(Here's more with 4 Essentials of Unforgettable Endings)  

Butler doesn’t get into the weeds—unlike Sanderson, she doesn’t have a detailed system for telepathy dependent on certain kinds of incantations or a special fuel—but she establishes just enough of the rules that we can understand the conclusion. Butler represents a kind of psychic battle between Doro, now trying to possess Mary, and Mary’s entire Pattern, which absorbs Doro and spreads him out into nothingness across many psychic paths.

It’s not a visual conclusion. It’s not really even something we can begin to visualize. But because Butler has explained just enough, it works. We understand that Mary earned it.

So let’s all take a moment to pity poor Euripedes, whose only sin was in fulfilling his audience’s cultural and logistical expectations, rather than superseding them. It’s OK, Euripedey, buddy. At least you gave us a way to sound real fancified. And hey, you earned it.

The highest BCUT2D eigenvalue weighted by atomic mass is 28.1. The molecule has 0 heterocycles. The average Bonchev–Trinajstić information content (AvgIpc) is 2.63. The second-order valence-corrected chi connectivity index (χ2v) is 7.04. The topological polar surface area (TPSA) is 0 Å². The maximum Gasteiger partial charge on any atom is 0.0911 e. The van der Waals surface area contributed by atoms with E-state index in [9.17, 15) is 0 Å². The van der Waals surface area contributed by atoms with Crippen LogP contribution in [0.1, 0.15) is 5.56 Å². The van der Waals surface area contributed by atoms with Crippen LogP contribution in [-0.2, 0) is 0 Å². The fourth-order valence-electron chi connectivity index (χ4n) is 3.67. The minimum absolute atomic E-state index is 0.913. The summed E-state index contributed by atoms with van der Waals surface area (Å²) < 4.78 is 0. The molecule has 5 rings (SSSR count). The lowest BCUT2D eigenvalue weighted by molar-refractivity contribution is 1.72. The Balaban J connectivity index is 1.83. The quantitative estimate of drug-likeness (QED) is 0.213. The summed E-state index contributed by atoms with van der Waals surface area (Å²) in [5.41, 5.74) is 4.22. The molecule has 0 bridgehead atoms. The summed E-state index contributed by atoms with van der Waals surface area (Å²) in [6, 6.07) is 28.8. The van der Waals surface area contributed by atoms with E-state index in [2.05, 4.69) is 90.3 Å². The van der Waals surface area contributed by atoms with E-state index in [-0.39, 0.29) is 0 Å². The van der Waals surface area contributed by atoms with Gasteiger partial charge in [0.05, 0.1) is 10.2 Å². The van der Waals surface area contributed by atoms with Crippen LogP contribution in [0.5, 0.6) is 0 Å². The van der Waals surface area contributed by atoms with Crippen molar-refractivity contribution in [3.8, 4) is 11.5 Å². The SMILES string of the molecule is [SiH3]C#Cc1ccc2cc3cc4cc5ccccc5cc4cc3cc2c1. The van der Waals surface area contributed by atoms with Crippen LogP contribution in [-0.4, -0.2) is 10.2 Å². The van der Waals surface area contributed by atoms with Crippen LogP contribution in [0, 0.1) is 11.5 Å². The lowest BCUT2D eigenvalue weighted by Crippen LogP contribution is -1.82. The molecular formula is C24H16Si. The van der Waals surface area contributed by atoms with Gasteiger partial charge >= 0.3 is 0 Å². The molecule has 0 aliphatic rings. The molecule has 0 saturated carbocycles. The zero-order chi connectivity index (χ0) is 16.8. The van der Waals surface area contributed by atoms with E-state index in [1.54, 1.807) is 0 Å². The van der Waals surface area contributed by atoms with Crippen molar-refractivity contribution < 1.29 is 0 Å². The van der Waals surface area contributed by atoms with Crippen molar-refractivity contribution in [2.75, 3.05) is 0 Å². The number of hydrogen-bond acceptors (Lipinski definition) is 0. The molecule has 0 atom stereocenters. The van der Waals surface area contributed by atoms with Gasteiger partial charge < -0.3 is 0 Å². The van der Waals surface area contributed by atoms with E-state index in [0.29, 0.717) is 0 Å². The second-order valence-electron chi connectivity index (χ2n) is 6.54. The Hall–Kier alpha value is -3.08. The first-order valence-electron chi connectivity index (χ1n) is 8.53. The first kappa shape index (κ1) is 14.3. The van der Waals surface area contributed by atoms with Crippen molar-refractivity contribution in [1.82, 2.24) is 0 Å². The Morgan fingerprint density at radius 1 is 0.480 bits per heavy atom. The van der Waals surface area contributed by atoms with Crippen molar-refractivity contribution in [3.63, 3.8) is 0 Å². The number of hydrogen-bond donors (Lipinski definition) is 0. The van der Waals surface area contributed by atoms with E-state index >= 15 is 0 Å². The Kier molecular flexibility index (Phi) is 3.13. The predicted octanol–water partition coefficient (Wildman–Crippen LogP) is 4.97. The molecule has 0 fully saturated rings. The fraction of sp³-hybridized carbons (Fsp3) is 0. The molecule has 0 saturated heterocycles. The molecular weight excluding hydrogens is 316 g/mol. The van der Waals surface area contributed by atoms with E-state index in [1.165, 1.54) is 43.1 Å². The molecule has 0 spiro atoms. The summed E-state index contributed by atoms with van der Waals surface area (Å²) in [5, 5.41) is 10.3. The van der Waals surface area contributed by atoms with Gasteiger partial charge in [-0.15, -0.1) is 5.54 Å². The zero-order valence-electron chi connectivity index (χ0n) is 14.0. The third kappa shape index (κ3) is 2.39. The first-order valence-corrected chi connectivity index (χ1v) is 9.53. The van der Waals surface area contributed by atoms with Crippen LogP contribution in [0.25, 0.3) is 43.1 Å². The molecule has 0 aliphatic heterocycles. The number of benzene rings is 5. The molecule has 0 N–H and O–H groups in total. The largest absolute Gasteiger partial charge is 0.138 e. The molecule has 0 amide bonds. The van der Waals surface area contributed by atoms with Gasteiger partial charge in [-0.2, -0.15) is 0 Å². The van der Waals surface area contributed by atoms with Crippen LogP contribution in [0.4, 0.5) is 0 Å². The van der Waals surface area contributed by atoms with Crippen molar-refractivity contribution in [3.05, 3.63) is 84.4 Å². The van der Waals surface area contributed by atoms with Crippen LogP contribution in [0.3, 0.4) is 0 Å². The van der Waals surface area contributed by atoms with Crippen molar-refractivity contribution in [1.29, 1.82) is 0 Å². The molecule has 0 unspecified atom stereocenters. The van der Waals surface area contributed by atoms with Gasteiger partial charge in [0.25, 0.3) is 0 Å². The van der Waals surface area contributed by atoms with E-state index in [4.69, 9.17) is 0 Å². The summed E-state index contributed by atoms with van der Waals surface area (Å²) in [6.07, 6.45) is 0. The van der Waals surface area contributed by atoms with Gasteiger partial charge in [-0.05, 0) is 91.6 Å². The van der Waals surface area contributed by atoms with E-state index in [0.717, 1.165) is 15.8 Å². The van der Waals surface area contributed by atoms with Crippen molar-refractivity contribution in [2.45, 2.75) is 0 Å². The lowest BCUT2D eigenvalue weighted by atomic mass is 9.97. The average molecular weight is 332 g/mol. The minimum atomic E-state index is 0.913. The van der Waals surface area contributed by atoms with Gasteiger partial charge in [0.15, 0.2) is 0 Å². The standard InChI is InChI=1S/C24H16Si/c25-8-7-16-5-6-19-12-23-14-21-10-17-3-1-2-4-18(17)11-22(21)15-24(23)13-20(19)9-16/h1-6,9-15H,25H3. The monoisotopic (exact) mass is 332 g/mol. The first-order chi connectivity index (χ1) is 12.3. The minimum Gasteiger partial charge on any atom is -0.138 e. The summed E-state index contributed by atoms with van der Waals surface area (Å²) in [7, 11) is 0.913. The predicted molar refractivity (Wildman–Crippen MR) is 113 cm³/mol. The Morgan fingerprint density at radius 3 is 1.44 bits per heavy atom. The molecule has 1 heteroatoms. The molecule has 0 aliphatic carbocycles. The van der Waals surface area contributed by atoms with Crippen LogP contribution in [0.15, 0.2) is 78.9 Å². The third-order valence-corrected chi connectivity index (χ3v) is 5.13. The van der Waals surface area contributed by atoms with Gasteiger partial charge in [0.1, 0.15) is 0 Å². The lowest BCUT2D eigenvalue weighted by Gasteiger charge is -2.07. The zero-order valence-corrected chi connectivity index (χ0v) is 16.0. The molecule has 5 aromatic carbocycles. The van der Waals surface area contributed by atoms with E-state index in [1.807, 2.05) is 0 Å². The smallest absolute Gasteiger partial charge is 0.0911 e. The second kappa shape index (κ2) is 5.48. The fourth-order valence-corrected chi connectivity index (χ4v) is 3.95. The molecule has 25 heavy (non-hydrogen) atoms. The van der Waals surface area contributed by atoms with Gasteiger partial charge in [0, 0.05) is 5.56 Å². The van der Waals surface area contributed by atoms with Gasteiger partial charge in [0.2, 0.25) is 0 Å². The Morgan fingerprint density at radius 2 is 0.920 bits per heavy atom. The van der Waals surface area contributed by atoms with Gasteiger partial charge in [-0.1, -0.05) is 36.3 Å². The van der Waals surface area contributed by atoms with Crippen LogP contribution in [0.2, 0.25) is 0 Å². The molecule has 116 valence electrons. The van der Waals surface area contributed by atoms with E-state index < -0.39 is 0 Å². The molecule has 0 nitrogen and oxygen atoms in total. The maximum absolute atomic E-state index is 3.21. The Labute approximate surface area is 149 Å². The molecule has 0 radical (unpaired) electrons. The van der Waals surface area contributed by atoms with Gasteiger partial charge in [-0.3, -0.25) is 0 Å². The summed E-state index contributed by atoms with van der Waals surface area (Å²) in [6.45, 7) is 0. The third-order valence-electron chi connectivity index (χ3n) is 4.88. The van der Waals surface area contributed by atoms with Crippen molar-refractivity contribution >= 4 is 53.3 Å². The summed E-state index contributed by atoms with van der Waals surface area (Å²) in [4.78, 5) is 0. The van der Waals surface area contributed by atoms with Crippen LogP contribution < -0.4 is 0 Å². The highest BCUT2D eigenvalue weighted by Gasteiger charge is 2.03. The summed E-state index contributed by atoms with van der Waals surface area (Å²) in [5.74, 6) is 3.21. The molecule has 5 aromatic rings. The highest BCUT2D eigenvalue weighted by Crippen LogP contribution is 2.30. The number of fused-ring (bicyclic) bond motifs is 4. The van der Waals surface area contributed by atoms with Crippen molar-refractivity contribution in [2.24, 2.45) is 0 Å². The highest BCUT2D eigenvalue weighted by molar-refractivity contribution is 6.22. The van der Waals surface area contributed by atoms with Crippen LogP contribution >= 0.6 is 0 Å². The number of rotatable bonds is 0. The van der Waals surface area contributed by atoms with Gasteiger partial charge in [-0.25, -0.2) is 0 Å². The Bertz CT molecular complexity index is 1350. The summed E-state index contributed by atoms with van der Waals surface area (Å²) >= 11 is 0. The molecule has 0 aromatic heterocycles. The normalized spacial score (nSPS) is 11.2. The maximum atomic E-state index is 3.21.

A Revolution in Faerie

Ridley Enterprises has brought industry to the Otherworld, churning out magical goods for profit. But when they fire Charles the gnome, well, they’ve gone too far. Although it goes against a gnome's respectable nature, he takes to the City Beyond streets, fighting for workers’ rights.

The Otherworld's first investigative reporter, Jane, is looking for a story. She finds it in a high society murder among werewolf nobility, a murder tied to Charles's firing.

Jane and Charles must unite the fey workers, deal with their forbidden feelings for one another, and bring the Ridleys to justice. They win, and a Faerie revolution will bring justice. They lose, and a dark, ancient power will consume both worlds.

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1 comment:

  1. Nicely stated. I do fantasy and it is so hard to avoid the big magical ending. My hope is that if I set out a string of clues and forshadowing the suddenness of the dramatic conclusion is dampened.